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Girls on Motorcycles: Retro photos of pioneering biker chicks
01.31.2017
11:03 am
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It really all began with the bicycle in the 1890s when wheelmen clubs across America started promoting the bicycle as a new sport—an enjoyable way to travel, exercise and spend free time. Similar clubs opened up in various parts of Europe, but while these were mainly the preserve of the wealthy and leisured class, Americans had the greater opportunity through the cheap mass production of bicycles, the space, the inclination, the time and the desire to get about on two wheels.

There were literally millions of bikes in the US by end of the 19th century. Very soon women were taking to the road and cycling their way across town and city and into history. The women’s rights activist Susan B. Anthony said something to the effect that the bicycle did “more for the emancipation of women than anything else in the world.” Women she said were “riding into suffrage on the bicycle.”

Not everyone agreed or was even happy with this. One crotchety dinosaur at the Washington Sunday Herald newspaper in 1891 described “a woman on a bicycle” as “the most vicious thing” he had ever seen. But like the dinosaur such attitudes soon extinct as once women were off on their bikes, there was no just stopping ‘em.

In parallel with the rise of the bicycle was the development of the motorcycle which was originally just a bike with an engine—though some had four wheels for balance instead of two. By 1903, Harley-Davidson sold their first motorcycles. The demand was soon fierce and companies popped up across the States producing motorbikes with thrilling names like the Marvel, the Indian and the Excelsior.

When the Indian motorcycle company added front and back shock absorbers to their motorbikes in 1915, the once far-fetched notion of long distance travel on two wheels quickly became a reality. That same year mother and daughter Avis and Effie Hotchkiss completed a 9,000 mile roundtrip by motorcycle from New York to San Francisco. In 1916, Adeline and Augusta Van Buren traveled across country on their motorbikes.

Now let’s just stop and think about these two long grueling incredible journeys. At the time there were no proper freeways. Most roads were dirt and dust. And women traveling on their own a century ago would have had to fend off unwanted advances and the unwarranted censure of every hick town they visited. Also, these women had to know how to fix their bikes when things went wrong.

By the 1920s a new generation of pioneering women bikers were taking to the road and traveling across continent. One such woman was Vivian Bales who became the first female biker to appear on the cover of Harley-Davidson’s Enthusiast magazine. Vivian was a little over five feet tall and and lacked the physical strength to kickstart her own bike but she still made a 5,000 mile trip across country on her flathead engine D-series Harley-Davidson in 1929.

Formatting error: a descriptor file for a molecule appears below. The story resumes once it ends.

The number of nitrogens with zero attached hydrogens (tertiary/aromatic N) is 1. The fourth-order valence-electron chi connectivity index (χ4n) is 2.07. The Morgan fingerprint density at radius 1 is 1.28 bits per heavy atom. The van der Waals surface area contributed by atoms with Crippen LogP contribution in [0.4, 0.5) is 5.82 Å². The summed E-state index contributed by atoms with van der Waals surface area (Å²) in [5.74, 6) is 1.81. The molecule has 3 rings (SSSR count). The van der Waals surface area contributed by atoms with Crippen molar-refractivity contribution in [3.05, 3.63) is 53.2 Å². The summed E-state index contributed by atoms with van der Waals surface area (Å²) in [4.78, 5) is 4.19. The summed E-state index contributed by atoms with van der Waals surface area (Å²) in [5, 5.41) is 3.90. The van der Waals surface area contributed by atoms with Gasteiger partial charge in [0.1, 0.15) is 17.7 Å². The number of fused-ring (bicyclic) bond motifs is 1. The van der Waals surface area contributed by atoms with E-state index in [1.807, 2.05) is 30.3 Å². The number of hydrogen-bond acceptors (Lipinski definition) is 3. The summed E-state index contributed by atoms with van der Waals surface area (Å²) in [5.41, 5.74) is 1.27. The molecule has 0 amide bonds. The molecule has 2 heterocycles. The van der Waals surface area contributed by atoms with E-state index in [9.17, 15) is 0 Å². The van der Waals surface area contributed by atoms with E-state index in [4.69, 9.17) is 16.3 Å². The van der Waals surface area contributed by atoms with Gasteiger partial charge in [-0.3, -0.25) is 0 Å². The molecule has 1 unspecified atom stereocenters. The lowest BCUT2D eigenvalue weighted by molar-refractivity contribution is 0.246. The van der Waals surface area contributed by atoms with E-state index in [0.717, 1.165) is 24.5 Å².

Vivian wasn’t the only pioneering woman who rode into history on her motorbike during the 1920s. These photos of women bikers in America and Europe—mainly from around this decade—document the two-wheeled revolution that brought a new kind of freedom for women.
 
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Avis and Effie Hotchkiss, 1915.
 
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The Van Buren sisters.
 
More pioneering biker chicks, after the jump…

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Posted by Paul Gallagher
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01.31.2017
11:03 am
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The wild wild world of Japanese rebel biker culture
05.28.2015
02:50 pm
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Former bosozuku leader, Kazuhiro Hazuki
 

“I was interested in them because they were punks and they were against society.”—Kazuhiro Hazuki, Narushino Specter gang

 
Back in the 1970s the term bōsōzoku (or “speed tribes”) was first used to describe Japanese biker gangs that routinely fought in the streets with rival gangs and the police. Often dressed like Kamikaze pilots, the bōsōzoku wreaked havoc speeding through the streets on their illegally modified bikes, blowing through red lights, and smashing the car windows of any motorist that dared defy them with baseball bats. Foreigners were an especially favorite target of the bōsōzoku’s aggression.
 
Bosozuku photo from a Japanese biker magazine with modified bike and helmet
Bōsōzoku biker with illegally modified bike and helmet (taken from a Japanese biker magazine)
 
Bosozuku bikers, 1970's
Bōsōzoku bikers, 1970’s
 
Bosozuku biker with his bike and bat, 1980's
Bōsōzoku biker, 1980’s
 
Bosozuku biker with bike and bat
 
The earliest incarnation of the bōsōzoku, the kaminari zoku, appeared in the 1950’s. Not unlike their idols from the films, The Wild Ones or Rebel Without a Cause, the group was formed by the youthful and disenchanted members of Japan’s proletariat, and the gang provided a place for the emerging delinquents to call their own. A fiercely disciplined and rebellious group, the bōsōzoku once boasted more than 40,000 members. By 2003 the bōsōzoku’s numbers had dwindled to just over 7000. According to first-hand accounts from former senior members, the modern version of the bōsōzoku (known as Kyushakai) no longer embody the rebel spirit of their predecessors. In fact, some have returned to homaging their rockabilly idols by donning elaborate Riizentos, a style of pompadour synonymous with disobedience. These days many ex-bōsōzoku parade around on their bikes in non-disruptive groups and enjoy dancing, performing music and socializing in groups in Harajuku, an area well known for its outrageous fashion.
 
Harajuku Black Shadow dancers (ex-bosozuku), 2008
Harajuku Black Shadow dancers (ex-bōsōzoku), hanging out in Harajuku, 2008
 
Ex-Bosozuku hanging out in Harajuku, 2008